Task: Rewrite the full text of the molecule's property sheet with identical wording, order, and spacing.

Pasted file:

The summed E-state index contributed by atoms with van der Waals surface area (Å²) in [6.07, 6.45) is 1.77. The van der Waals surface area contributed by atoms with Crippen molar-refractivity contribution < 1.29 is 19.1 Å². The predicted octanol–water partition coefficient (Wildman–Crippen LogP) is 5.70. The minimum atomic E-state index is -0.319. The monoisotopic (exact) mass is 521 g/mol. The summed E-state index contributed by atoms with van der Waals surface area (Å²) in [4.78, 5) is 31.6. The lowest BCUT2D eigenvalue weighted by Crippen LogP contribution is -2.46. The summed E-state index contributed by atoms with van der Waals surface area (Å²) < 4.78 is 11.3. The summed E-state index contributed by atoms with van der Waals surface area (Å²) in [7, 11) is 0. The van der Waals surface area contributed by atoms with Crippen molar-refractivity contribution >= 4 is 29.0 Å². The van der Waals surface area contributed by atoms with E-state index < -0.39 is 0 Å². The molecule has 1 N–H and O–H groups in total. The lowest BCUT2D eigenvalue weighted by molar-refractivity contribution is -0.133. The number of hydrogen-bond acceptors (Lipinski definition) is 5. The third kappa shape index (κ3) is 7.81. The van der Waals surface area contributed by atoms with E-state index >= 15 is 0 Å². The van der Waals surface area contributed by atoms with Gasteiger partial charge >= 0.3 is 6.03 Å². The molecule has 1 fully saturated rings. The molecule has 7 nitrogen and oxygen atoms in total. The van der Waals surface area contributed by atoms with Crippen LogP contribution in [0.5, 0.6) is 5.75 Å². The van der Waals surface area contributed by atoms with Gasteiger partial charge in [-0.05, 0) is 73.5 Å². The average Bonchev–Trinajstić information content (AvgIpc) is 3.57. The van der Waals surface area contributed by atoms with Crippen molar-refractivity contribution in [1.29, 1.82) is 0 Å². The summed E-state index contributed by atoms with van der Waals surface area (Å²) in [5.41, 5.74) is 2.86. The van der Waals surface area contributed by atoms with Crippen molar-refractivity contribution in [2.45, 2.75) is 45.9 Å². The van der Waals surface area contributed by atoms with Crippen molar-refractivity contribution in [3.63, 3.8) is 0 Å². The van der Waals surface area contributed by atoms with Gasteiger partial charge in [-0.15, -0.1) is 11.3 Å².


The summed E-state index contributed by atoms with van der Waals surface area (Å²) in [6.07, 6.45) is 1.77. The van der Waals surface area contributed by atoms with Crippen molar-refractivity contribution < 1.29 is 19.1 Å². The predicted octanol–water partition coefficient (Wildman–Crippen LogP) is 5.70. The minimum atomic E-state index is -0.319. The monoisotopic (exact) mass is 521 g/mol. The summed E-state index contributed by atoms with van der Waals surface area (Å²) in [4.78, 5) is 31.6. The lowest BCUT2D eigenvalue weighted by Crippen LogP contribution is -2.46. The summed E-state index contributed by atoms with van der Waals surface area (Å²) < 4.78 is 11.3. The summed E-state index contributed by atoms with van der Waals surface area (Å²) in [7, 11) is 0. The van der Waals surface area contributed by atoms with Crippen molar-refractivity contribution >= 4 is 29.0 Å². The van der Waals surface area contributed by atoms with E-state index < -0.39 is 0 Å². The molecule has 1 N–H and O–H groups in total. The lowest BCUT2D eigenvalue weighted by molar-refractivity contribution is -0.133. The number of hydrogen-bond acceptors (Lipinski definition) is 5. The third kappa shape index (κ3) is 7.81. The van der Waals surface area contributed by atoms with E-state index >= 15 is 0 Å². The van der Waals surface area contributed by atoms with Gasteiger partial charge >= 0.3 is 6.03 Å². The molecule has 1 fully saturated rings. The molecule has 7 nitrogen and oxygen atoms in total. The van der Waals surface area contributed by atoms with Crippen LogP contribution in [0.5, 0.6) is 5.75 Å². The van der Waals surface area contributed by atoms with Gasteiger partial charge in [-0.05, 0) is 73.5 Å². The average Bonchev–Trinajstić information content (AvgIpc) is 3.57. The van der Waals surface area contributed by atoms with Crippen molar-refractivity contribution in [1.29, 1.82) is 0 Å². The summed E-state index contributed by atoms with van der Waals surface area (Å²) in [5.41, 5.74) is 2.86. The van der Waals surface area contributed by atoms with Crippen molar-refractivity contribution in [2.45, 2.75) is 45.9 Å². The van der Waals surface area contributed by atoms with Crippen molar-refractivity contribution in [3.63, 3.8) is 0 Å². The van der Waals surface area contributed by atoms with Gasteiger partial charge in [-0.15, -0.1) is 11.3 Å².